09 March 2012

Water in the Lung: What is Pulmonary Edema?

Several weeks ago I received a really really sad news. My friend's husband died of what they called "water in the lung." When I heard news like this, my brain is quick to response, looking for answer why and what cause "water in the lung". Is it because of diet, or lifestyle? I remember my mother use to warn us sisters against taking bath late at night because according to her, it can cause "water in the lung". I must say, I believe that every words until now. But today, I'm going to find out what is the real issues of "water in the lung."

"Water in the lung" medically known as pulmonary edema. It is also known as congestive heart failure. According to Mayo Clinic, pulmonary edema occurs when the blood received from the lung is not able to pump out by the diseased or overworked left ventricle. Fluid may accumulate when pressure increases inside the left atrium and then in the veins and capillaries in your lungs.

Medical conditions that can cause the left ventricle to become weak and eventually fail include:

1. Coronary artery disease.
Over time, the arteries that supply blood to your heart can become narrow from fatty deposits (plaques). When the heart muscle damage by a heart attack, it can no longer pump as well as it should. When the pumping action of your heart is weakened, blood backs up into your lungs, forcing fluid in your blood to pass through the capillary walls into the air sacs.

2. Cardiomyopathy.
Cardiomyopathy is a condition when your heart muscle is damaged by other than blood flow problems. Cardiomyopathy weakens the left ventricle — your heart's main pump. When the left ventricles can't keep up with a hard work like a surge in blood pressure, a faster heartbeat with exertion, or using too much salt that causes water retention or infections, fluid backs up into your lungs.

3. Heart valve problems.
In mitral valve disease or aortic valve disease, the valves that regulate blood flow in the left side of your heart either don't open wide enough (stenosis) or don't close completely (insufficiency). This allows blood to flow backward through the valve. When the valves are narrowed, blood can't flow freely into your heart and pressure in the left ventricle builds up, causing the left ventricle to work harder and harder with each contraction. The left ventricle also dilates to allow more blood flow, but this makes the left ventricle's pumping action less efficient. Because it's working so much harder, the left ventricle eventually thickens, which puts greater stress on the coronary arteries, further weakening the left ventricular muscle.

The increased pressure extends into the left atrium and then to the pulmonary veins, causing fluid to accumulate in your lungs. On the other hand, if the mitral valve leaks, some blood is backwashed toward your lung each time your heart pumps. If the leakage develops suddenly, you may develop sudden and severe pulmonary edema.

4. High blood pressure (hypertension).
Untreated or uncontrolled high blood pressure causes a thickening of the left ventricular muscle, and worsening of coronary artery disease.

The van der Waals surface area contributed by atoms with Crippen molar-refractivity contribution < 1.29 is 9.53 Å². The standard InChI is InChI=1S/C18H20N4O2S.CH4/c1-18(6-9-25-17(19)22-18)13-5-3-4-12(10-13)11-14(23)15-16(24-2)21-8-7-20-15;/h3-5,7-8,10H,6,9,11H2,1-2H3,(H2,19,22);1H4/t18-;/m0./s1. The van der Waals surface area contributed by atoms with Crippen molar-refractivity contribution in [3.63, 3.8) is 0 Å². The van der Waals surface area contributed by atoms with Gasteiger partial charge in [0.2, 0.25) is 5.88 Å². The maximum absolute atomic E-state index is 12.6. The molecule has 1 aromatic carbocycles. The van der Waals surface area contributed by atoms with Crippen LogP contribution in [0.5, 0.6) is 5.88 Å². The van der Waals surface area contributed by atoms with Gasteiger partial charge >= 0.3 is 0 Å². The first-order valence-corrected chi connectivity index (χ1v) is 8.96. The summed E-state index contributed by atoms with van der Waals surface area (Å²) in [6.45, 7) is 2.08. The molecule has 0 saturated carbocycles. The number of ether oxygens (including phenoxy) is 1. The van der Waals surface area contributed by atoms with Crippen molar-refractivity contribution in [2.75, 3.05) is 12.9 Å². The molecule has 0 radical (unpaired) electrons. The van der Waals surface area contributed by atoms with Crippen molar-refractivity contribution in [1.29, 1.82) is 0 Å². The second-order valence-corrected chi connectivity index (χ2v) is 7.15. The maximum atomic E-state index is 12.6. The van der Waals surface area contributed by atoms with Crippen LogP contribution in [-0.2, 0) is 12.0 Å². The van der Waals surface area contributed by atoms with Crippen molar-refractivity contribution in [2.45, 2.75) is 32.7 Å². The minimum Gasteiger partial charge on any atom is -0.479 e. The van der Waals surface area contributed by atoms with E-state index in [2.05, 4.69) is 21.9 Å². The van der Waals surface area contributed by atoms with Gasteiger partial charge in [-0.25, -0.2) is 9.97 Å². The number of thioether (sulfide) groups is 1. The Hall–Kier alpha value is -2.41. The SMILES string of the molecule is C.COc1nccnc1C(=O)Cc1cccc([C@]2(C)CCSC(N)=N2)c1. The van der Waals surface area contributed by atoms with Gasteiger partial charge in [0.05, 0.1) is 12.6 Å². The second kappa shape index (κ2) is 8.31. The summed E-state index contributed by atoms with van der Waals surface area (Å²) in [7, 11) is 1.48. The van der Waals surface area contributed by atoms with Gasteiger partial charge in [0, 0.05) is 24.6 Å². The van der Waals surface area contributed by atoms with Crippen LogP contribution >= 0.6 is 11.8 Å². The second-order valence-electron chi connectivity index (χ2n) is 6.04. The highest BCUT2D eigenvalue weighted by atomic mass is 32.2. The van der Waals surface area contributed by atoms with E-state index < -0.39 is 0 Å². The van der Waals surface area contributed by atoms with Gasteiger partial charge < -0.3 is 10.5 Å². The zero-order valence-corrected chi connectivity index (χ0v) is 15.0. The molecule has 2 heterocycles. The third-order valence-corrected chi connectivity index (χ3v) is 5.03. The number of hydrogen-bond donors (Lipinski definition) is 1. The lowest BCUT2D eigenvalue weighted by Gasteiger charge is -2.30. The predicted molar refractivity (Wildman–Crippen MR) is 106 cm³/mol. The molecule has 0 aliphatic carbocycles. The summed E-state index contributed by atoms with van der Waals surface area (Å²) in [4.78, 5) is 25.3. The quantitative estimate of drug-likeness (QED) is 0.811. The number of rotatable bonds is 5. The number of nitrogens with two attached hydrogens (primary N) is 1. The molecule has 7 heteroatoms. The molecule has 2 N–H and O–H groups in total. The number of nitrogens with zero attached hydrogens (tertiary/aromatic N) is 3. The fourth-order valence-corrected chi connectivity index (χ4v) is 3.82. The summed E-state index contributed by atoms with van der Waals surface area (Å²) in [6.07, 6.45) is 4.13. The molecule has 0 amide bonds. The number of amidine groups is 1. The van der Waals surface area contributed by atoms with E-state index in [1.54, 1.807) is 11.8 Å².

5. Noncardiac pulmonary edema
When the heart is not the cause of the problem of pulmonary edema, it's called as noncardiac pulmonary edema. Some factors that can cause noncardiac pulmonary edema are:

  • Lung infections.
  • Pneumonia, for example.

  • Exposure to certain toxins.
  • These include toxins you inhale — such as chlorine or ammonia.

  • Kidney disease.
  • When your kidneys can't remove waste effectively, excess fluid can build up, causing overload pulmonary edema.

  • Smoke inhalation.
  • Smoke from a fire contains chemicals that damage the membrane between the air sacs and the capillaries, allowing fluid to enter your lungs.

  • Adverse drug reaction.
  • Many drugs — ranging from illegal drugs such as heroin and cocaine to aspirin and chemotherapy drugs — are known to cause noncardiac pulmonary edema.

  • Acute respiratory distress syndrome (ARDS).
  • This serious disorder occurs when your lungs suddenly fill with fluid and inflammatory white blood cells.

  • High altitudes.
  • Mountain climbers and people who live in or travel to high-altitude locations run the risk of developing high-altitude pulmonary edema (HAPE). Although the exact cause isn't completely understood, HAPE seems to develop as a result of increased pressure from constriction of the pulmonary capillaries. Without appropriate care, HAPE can be fatal.

  • Near drowning.
  • Inhaling water causes noncardiac pulmonary edema that is reversible with immediate attention.

Having read this article from Mayo Clinic, I am pretty sure that the pulmonary edema my friend's husband (may his soul rest in peace) had encounter was not a result from a late night shower. It is a good knowledge to share it to my mother as well that taking bath late at night is not doing any harm. Just make sure the water is warm enough for the cold night.

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1 comment:

  1. this is exactly the reason why i was admitted to ICU on my first pregnancy...i've been diagnose with accute pulmonary oedema as in cardiomyopathy...i dont realize how bad it is until I read this...tq for the info....


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